Because "shampoo" is not a countable noun* in English. I think this is because it is a fluid, and fluids are never really distinct objects. You could say "a bottle of shampoo" however, because bottles ARE distinct objects.
- as I say below, there is a context where "a shampoo" could be used. That's when we are not talking about the physical fluid called "shampoo", but about a specific brand of product labelled as shampoo.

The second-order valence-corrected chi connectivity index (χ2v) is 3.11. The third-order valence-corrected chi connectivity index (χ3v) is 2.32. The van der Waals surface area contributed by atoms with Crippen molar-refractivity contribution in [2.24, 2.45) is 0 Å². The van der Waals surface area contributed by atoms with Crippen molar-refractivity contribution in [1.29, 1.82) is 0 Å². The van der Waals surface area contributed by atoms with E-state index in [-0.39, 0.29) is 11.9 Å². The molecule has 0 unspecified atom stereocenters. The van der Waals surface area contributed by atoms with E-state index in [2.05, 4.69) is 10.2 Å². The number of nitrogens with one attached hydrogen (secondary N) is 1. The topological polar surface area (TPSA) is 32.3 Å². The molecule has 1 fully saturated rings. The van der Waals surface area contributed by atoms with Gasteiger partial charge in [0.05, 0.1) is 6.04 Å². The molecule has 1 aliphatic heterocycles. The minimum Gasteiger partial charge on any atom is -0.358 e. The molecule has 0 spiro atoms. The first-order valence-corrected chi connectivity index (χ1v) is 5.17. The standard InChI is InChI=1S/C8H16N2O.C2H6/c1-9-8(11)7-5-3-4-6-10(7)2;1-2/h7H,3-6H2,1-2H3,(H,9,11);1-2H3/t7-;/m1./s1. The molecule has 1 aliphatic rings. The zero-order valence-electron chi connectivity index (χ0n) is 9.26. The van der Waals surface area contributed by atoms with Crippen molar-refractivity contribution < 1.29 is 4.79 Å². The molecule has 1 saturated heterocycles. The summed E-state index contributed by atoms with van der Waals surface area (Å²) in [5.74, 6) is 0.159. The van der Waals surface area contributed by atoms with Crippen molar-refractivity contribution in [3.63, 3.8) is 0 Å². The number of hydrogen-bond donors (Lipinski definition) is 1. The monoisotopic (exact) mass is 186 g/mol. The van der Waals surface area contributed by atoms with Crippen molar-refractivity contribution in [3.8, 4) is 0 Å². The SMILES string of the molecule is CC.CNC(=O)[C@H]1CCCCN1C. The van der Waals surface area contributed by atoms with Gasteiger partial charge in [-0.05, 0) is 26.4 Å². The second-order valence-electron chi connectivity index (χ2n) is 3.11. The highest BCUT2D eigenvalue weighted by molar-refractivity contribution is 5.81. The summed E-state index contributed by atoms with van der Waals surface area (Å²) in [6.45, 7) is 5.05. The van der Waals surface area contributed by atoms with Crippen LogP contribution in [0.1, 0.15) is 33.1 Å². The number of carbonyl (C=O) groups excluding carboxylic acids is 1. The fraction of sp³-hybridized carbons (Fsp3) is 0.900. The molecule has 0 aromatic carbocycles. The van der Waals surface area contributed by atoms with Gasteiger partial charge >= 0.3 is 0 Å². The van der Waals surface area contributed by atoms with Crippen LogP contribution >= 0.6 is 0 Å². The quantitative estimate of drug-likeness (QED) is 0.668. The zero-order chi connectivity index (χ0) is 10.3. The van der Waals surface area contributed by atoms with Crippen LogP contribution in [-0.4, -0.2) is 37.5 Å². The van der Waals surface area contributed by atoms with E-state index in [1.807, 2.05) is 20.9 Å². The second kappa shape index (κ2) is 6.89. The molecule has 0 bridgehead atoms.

"Do you have a shampoo that will make my hair less oily?" "Yes, try FreshHead's GreaseAway product"
My suggested "correct" answer was "We do not have shampoos" which is grammatical, but would refer to a variety of types of shampoo on offer. You're much more likely to hear the "We don't have (any) shampoo" as suggested below.